Once & Future Band released their debut album on January 27th of this year and it blew me away. It’s currently sitting at the top of our Best of 2017 (so far) list and it’ll be hard to beat. It’s not often a band comes out of nowhere to release a debut of such expansive and complex material. With influences of 60s pop, 70s AOR (album-oriented rock), fusion, prog and IDM, Once & Future Band have managed to create an album that is an extremely fun and rewarding listen. In some weird and inexplicable way this album sounds like it should have existed for decades and was only rediscovered recently. More than two years in the making, Once & Future Band took the time necessary to perfect their craft with meticulous attention to detal and deliver one of the best albums I’ve heard in a long time. It’s an album best enjoyed alone with headphones and no distractions so your mind can wander with the music. So go grab your favorite pair of cans and lock yourself in a room for the next 40 minutes and enjoy.
While you’re listening read our interview (scroll below the stream) with Eli about their writing and recording process.
Once & Future Band is Joel Robinow (keyboards/guitar/vocals), Raj Ojha (drums/recording engineer), Eli Eckert (bass/guitar/vocals) and Raze Regal (guitar).
Purchase Once & Future Band’s debut album here.
Stream Once & Future Band’s debut album here…
Interview with Eli from Once & Future Band…
[RP] With a debut album like yours it’s pretty obvious that this isn’t your first rodeo…it’s too GOOD. Can you explain how you guys got to this point and came together as Once and Future Band?
[Eli] Joel, Raj and I (Eli) all played together, not always at the same time, in several different bands over the past 15+ years. Even though we were doing different things musically during that time, there was a thread of common interest that we shared (60s pop/70s AOR/fusion/prog/IDM, plus a million other things). We made a few attempts at forming this band, but there was always some element missing. After Joel and Raj left Howlin Rain, they asked if I would play bass in a new project. I had always been a guitar player, but once I switched to bass we finally had the foundation we needed to really move forward: Joel on keyboards and vocals, Raj on drums and me on bass. After playing as a trio for awhile, we met Raze. We had an instant connection as we found that he was tapped into that same vein of influence that informed what we were doing. And he was an amazing guitarist!
[RP] Can you explain the name Once & Future Band?
[Eli] The name is actually a weird amalgam of obscure and undiscoverable references. The first is taken from a line by California surf rockers Andy Sherman and the Sherms 1972 single “Avila Blast”: ”I’m a beach wizard, baby/ gonna catch you by surprise / I’ll cast a spell on you, honey/ get some wand sand in your eyes”.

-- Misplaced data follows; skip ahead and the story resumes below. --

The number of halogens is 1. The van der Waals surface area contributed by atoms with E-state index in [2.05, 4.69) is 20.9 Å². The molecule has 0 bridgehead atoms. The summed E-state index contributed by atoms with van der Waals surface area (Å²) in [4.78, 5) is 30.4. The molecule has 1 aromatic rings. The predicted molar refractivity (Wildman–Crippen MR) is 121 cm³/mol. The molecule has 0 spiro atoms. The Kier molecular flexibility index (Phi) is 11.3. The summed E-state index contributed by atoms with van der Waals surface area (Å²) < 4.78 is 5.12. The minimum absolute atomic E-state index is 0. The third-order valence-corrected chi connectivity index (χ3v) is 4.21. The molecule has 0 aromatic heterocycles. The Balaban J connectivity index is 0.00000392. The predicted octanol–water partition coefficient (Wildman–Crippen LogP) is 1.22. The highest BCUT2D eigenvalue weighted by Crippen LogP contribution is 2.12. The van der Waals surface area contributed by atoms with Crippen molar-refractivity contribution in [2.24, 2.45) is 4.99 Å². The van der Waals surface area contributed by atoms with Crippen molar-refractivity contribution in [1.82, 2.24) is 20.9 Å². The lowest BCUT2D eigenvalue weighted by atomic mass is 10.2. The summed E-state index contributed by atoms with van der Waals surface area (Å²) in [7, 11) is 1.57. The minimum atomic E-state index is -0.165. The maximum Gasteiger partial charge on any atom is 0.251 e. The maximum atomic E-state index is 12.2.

The second is an homage to Sacramento glam/prog band Fuschia. Comprised of veterans of the state capitol’s vibrant session scene, these adventurous musos were also dedicated audiophiles: their output is isolated to one album, only released on reel-to-reel, entitled “Purple Majesty”. This choice of format may have doomed them to obscurity, but tales of their infamous live show, with twin guitarists Helen Killer and Marie Anntoinutz trading solos while draped with a ten-foot long boa constrictor, live on in legend.
If Band seems pretty obvious, that’s because it is. It’s a reference to Band-Aid brand adhesive bandages. Because music is a healing force.
[RP] The sound on your new album is a pretty big departure from other bands you’ve been a part of in the past like Drunk Horse and Howlin Rain. What inspired/motivated the shift towards the cosmos?
[Eli] The difference between those bands and where we are now is that Once & Future Band is a true collaboration, creating music that we weaves together all that we love into our own sound. This wasn’t a conscious choice to do something different, but the natural outcome of us doing exactly what we wanted to.
[RP] This album has a lot of layers and complexities to it and it’s been put together so well. Can you walk us through what the songwriting process is like for such expansive material?
[Eli] Sometimes someone will bring in a whole song, or other times a song comes together spontaneously in rehearsal. Someone might take another person’s song out for a night on the town and return it completely changed. We work and re-work and argue and always look for the best way to express what we want to say and connect with people.
[RP] I imagine there also might have been many more layers and sounds throughout the album that you decided to strip away. How did you manage to find the right balance and decide on what to keep and what to remove?
[Eli] It’s like we’re writing a novel where we start with a premise and then put in every idea and plot twist that interests us. The protagonist sprouts wings, communicates telepathically with redwoods, and is her own father. After going through many permutations, we find the one that is the essence of the story, and that story is called “Soul Blader: The Last of the Skatelords”, soon to be a major motion picture starring Annette Bening and Gary Oldman.